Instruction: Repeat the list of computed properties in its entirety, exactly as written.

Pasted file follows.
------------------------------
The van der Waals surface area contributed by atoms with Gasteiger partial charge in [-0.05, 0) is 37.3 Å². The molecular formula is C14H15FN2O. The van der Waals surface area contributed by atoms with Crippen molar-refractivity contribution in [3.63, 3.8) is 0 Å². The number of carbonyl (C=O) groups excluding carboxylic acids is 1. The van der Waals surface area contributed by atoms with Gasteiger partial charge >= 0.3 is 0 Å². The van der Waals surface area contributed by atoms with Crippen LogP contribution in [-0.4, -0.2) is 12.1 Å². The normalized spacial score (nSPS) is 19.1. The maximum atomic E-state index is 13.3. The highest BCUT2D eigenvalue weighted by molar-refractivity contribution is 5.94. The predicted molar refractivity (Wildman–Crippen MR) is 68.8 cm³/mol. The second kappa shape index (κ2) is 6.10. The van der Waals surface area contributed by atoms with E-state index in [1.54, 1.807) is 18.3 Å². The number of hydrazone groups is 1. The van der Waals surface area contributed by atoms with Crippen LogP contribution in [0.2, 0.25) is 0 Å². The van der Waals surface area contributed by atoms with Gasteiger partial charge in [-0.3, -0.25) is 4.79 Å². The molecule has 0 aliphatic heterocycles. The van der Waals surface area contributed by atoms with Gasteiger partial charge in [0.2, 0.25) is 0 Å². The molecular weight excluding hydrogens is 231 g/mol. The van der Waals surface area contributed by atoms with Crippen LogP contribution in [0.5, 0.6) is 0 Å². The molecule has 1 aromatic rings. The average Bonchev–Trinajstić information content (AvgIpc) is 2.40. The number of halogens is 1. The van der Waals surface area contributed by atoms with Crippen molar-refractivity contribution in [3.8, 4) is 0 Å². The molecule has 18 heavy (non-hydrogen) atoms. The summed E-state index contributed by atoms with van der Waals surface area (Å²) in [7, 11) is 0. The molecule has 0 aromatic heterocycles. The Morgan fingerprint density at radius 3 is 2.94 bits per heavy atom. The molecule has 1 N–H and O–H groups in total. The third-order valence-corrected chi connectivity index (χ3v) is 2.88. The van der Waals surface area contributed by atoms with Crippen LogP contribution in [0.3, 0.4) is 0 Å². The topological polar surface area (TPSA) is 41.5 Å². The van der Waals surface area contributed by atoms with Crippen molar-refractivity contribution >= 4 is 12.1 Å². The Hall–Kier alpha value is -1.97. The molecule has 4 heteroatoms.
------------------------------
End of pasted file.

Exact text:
The van der Waals surface area contributed by atoms with Gasteiger partial charge in [-0.05, 0) is 37.3 Å². The molecular formula is C14H15FN2O. The van der Waals surface area contributed by atoms with Crippen molar-refractivity contribution in [3.63, 3.8) is 0 Å². The number of carbonyl (C=O) groups excluding carboxylic acids is 1. The van der Waals surface area contributed by atoms with Gasteiger partial charge >= 0.3 is 0 Å². The van der Waals surface area contributed by atoms with Crippen LogP contribution in [-0.4, -0.2) is 12.1 Å². The normalized spacial score (nSPS) is 19.1. The maximum atomic E-state index is 13.3. The highest BCUT2D eigenvalue weighted by molar-refractivity contribution is 5.94. The predicted molar refractivity (Wildman–Crippen MR) is 68.8 cm³/mol. The second kappa shape index (κ2) is 6.10. The van der Waals surface area contributed by atoms with E-state index in [1.54, 1.807) is 18.3 Å². The number of hydrazone groups is 1. The van der Waals surface area contributed by atoms with Crippen LogP contribution in [0.2, 0.25) is 0 Å². The van der Waals surface area contributed by atoms with Gasteiger partial charge in [-0.3, -0.25) is 4.79 Å². The molecule has 0 aliphatic heterocycles. The van der Waals surface area contributed by atoms with Gasteiger partial charge in [0.2, 0.25) is 0 Å². The molecular weight excluding hydrogens is 231 g/mol. The van der Waals surface area contributed by atoms with Crippen LogP contribution in [0.5, 0.6) is 0 Å². The molecule has 1 aromatic rings. The average Bonchev–Trinajstić information content (AvgIpc) is 2.40. The number of halogens is 1. The van der Waals surface area contributed by atoms with Crippen molar-refractivity contribution in [3.8, 4) is 0 Å². The molecule has 18 heavy (non-hydrogen) atoms. The summed E-state index contributed by atoms with van der Waals surface area (Å²) in [7, 11) is 0. The molecule has 0 aromatic heterocycles. The Morgan fingerprint density at radius 3 is 2.94 bits per heavy atom. The molecule has 1 N–H and O–H groups in total. The third-order valence-corrected chi connectivity index (χ3v) is 2.88. The van der Waals surface area contributed by atoms with Crippen LogP contribution in [0.3, 0.4) is 0 Å². The topological polar surface area (TPSA) is 41.5 Å². The van der Waals surface area contributed by atoms with Crippen molar-refractivity contribution >= 4 is 12.1 Å². The Hall–Kier alpha value is -1.97. The molecule has 4 heteroatoms.